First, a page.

SAO PAULO, July 22 Brazil's central bank is
likely to approve a request by state-run lender Caixa Econômica
Federal to book 28 billion reais ($12.6 billion) in hybrid
securities as common equity before year-end, sources said, a
move that should help allay capital concerns at the nation's No.
1 mortgage lender.
The central bank has already agreed to allow Caixa to record
the securities as capital under the implementation of Basel III
capital requirements, but was still deciding where on its
balance sheet to book them, said a first source, who declined to
be named because the discussions were still underway.
Caixa's efforts come as peers in developed and emerging
market countries struggle to phase in the Basel III rules, which
were designed to stave off a repeat of the crisis that followed
the collapse of U.S. investment bank Lehman Brothers Inc late in
Investors have voiced concerns that years of rapid growth in
Caixa's loan book, fueled by the government's pressure to boost
access to credit, have weighed down its capital position.
A second source said the central bank was gauging whether to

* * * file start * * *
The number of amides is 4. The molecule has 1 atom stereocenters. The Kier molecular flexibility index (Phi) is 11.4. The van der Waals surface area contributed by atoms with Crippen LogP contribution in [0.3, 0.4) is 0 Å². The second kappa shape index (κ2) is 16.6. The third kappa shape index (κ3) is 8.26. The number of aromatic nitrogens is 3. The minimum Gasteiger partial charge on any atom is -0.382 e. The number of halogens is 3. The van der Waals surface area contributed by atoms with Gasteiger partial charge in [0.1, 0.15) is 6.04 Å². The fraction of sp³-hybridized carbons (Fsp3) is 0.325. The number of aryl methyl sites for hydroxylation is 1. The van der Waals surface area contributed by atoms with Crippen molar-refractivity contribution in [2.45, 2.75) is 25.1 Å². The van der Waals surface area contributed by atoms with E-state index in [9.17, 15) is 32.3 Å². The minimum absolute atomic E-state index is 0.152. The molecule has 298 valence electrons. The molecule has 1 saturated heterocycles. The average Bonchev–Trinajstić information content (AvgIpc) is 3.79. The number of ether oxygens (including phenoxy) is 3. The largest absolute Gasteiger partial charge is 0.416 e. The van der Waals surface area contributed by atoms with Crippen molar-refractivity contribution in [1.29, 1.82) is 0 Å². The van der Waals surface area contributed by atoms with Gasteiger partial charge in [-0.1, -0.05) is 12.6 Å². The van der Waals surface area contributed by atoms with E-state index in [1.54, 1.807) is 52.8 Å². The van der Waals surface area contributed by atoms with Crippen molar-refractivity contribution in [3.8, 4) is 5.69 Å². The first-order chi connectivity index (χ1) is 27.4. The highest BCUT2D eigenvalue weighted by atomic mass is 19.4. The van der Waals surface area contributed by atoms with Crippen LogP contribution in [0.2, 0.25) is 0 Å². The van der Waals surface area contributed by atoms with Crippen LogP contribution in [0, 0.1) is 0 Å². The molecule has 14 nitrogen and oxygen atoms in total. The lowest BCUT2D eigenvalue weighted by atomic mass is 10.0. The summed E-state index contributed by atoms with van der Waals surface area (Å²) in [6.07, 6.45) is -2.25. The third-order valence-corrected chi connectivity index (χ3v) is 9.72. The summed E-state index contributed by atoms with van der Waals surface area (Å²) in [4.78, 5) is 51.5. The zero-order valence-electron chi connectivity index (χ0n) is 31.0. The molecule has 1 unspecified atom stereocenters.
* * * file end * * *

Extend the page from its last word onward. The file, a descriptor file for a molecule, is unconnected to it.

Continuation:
allow Caixa to book the instruments as Tier 1 capital,
which consists mainly of common stock, retained profits and, in
some cases, non-redeemable, non-cumulative preferred stock.
A third source said executives at Caixa recently told
investors the request could be approved soon.
One of the sources said that with the central bank's
approval, Caixa's regulatory capital ratio - the amount of
capital that regulators require a bank to hold - could jump by
1.15 percentage points. The ratio reached 13.7 percent at the
end of the first quarter, well above the central bank's minimum
11 percent ratio.
Both Caixa and the central bank did not have an immediate
On July 16, Caixa raised $500 million in 10-year Tier 2
bonds, the first of their kind to incorporate Basel III features
in Brazil. Tier 2 bonds rank lower in repayment order than
loans, creditor rights and other subordinated debt.
According to rules in Brazil, this type of Tier 2 bonds can
be written off if a bank's common equity Tier 1 capital falls
below 4.5 percent of risk-weighted assets, if the bank receives
a capital injection from the government, or if the central bank
decides the lender is financially unfeasible.
Lenders in Brazil do not appear to need to raise fresh
capital to comply with Basel III rules until 2016, the central
bank recently said. About 15 billion reais in capital would need
to be raised between 2017 and 2019 to meet the new rules,
according to the presentation.
In recent months, central bank policymakers have announced
steps such as allowing lenders to use deferred tax assets as
capital to help smooth out the implementation of Basel III
rules. Brazil began to implement Basel III in October.
Banks must fully comply with the rules by early 2019.
($1 = 2.22 Brazilian reais)
(Reporting by Guillermo Parra-Bernal, Aluísio Alves and
Patricia Duarte; Editing by Jeffrey Benkoe)